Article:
Nurses’ Compliance with Evidence-based Guidelines for Preventing Ventilator-Associated Pneumonia in Critical Care Units

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Critically ill patients in critical care units (CCUs) are at high risk for infections associated with increased morbidity, mortality, and health care costs. The overall infection rate in critically ill patients approaches 40% and may be as high as 50% or 60% in patients who remain in the CCU for more than 5 days. Ventilator-associated pneumonia (VAP) in mechanically ventilated patients ranges from 8% to 28%. VAP refers to an infection that develops during mechanical ventilation after 48 hours of intubation. Nurses play a pivotal role in decreasing patients’ risk of acquiring VAP. Keeping pace, in this instance, is really about turning focus back to the more basic aspects of critical care nursing. Evidence now demonstrates how important basic nursing care is to the prevention of VAP by using strategies for the prevention of VAP.
The aim of this study was to assess nurses’ compliance of evidence-based guidelines for preventing VAP in CCUs.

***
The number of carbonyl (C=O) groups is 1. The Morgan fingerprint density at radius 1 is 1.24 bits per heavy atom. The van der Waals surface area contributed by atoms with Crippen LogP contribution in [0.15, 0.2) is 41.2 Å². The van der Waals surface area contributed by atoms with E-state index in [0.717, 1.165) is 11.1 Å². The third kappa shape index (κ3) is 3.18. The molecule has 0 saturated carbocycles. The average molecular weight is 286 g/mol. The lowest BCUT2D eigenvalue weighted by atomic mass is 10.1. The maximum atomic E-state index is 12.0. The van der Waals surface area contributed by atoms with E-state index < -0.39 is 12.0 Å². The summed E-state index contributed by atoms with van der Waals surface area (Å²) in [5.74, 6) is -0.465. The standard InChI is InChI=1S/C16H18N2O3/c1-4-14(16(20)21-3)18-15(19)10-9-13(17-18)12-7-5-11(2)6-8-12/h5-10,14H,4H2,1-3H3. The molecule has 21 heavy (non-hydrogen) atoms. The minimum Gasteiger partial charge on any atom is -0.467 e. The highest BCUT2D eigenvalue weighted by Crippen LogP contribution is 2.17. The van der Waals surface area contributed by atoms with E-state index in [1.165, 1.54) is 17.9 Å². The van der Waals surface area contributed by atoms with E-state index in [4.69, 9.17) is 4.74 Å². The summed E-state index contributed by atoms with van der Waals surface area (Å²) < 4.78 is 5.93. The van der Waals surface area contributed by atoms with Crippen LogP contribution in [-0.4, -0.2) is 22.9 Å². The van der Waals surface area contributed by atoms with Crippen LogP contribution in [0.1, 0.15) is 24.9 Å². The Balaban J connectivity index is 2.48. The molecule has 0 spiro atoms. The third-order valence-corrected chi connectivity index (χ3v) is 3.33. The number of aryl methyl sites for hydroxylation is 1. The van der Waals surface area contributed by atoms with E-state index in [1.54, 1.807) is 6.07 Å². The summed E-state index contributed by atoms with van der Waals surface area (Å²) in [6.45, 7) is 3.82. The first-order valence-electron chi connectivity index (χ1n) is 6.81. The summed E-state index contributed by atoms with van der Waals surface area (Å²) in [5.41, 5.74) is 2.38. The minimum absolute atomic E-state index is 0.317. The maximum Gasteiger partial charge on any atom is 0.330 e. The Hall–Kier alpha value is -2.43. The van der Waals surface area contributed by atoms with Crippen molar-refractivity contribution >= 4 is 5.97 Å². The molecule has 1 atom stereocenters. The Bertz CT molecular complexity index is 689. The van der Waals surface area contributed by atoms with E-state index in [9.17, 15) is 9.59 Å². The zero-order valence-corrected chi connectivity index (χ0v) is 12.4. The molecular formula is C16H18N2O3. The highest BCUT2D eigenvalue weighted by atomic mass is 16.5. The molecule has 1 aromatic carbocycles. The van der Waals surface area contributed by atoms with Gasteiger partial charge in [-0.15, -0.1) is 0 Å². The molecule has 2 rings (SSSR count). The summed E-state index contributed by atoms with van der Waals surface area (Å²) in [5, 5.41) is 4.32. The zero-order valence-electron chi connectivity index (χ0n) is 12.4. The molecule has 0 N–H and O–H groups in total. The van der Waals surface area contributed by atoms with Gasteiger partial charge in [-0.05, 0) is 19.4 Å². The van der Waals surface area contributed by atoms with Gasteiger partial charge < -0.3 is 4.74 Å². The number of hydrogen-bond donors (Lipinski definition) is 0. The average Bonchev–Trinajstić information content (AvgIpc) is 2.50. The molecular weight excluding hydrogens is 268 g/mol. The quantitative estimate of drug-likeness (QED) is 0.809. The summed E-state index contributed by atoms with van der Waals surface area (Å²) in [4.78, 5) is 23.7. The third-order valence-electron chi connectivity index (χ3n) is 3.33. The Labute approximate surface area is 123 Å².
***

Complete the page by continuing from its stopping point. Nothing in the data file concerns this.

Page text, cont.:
The study was conducted at the CCUs of Alexandria Main University Hospital namely, Casualty Intensive Care Unit (unit I) and General Intensive Care Unit (unit III). The sample of this study consisted of 60 nurses working in the previously mentioned CCUs. Two tools were used for data collection VAP Preventive interventions Observation Checklist (VAPPIOC) and VAP knowledge questionnaire (VAPKQ).
Nurses had different levels of adherence for many non-pharmacologic strategies. All nurses responses to the questionnaire, rates and reasons for non adherence were addressed.
The most important barriers to implementation were environment-related. Other …
Original languageAmerican English
Pages (from-to)475-496
Number of pages23
JournalJournal of High Institute of Public Health
Issue number3
StatePublished - 1 Jul 2010


  • nurse; Compliance; Evidence-Based Guidelines; VAP Prevention; CCUs


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